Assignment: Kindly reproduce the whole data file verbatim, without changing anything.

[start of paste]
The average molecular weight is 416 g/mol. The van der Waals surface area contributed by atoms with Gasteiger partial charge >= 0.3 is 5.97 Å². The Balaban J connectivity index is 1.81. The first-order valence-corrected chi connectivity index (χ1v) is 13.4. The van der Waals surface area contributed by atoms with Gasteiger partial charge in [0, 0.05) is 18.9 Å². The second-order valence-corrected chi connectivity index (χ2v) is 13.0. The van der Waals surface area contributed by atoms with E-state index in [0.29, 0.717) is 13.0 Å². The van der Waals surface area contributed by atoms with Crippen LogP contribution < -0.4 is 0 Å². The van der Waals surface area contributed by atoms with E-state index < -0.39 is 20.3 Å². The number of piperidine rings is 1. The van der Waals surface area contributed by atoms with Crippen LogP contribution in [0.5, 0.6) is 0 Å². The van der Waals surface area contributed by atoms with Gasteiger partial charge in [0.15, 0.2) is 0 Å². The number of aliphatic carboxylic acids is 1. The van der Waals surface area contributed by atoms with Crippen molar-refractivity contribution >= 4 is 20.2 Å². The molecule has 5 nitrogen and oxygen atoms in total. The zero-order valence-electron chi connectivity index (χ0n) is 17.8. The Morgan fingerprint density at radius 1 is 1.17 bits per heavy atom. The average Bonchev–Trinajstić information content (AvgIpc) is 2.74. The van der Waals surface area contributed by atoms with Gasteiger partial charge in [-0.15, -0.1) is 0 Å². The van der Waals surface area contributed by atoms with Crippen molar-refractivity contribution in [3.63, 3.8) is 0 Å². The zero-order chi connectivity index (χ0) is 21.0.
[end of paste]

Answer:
The average molecular weight is 416 g/mol. The van der Waals surface area contributed by atoms with Gasteiger partial charge >= 0.3 is 5.97 Å². The Balaban J connectivity index is 1.81. The first-order valence-corrected chi connectivity index (χ1v) is 13.4. The van der Waals surface area contributed by atoms with Gasteiger partial charge in [0, 0.05) is 18.9 Å². The second-order valence-corrected chi connectivity index (χ2v) is 13.0. The van der Waals surface area contributed by atoms with E-state index in [0.29, 0.717) is 13.0 Å². The van der Waals surface area contributed by atoms with Crippen LogP contribution < -0.4 is 0 Å². The van der Waals surface area contributed by atoms with E-state index < -0.39 is 20.3 Å². The number of piperidine rings is 1. The van der Waals surface area contributed by atoms with Crippen LogP contribution in [0.5, 0.6) is 0 Å². The van der Waals surface area contributed by atoms with Gasteiger partial charge in [0.15, 0.2) is 0 Å². The number of aliphatic carboxylic acids is 1. The van der Waals surface area contributed by atoms with Crippen molar-refractivity contribution >= 4 is 20.2 Å². The molecule has 5 nitrogen and oxygen atoms in total. The zero-order valence-electron chi connectivity index (χ0n) is 17.8. The Morgan fingerprint density at radius 1 is 1.17 bits per heavy atom. The average Bonchev–Trinajstić information content (AvgIpc) is 2.74. The van der Waals surface area contributed by atoms with Gasteiger partial charge in [-0.15, -0.1) is 0 Å². The van der Waals surface area contributed by atoms with Crippen molar-refractivity contribution in [3.63, 3.8) is 0 Å². The zero-order chi connectivity index (χ0) is 21.0.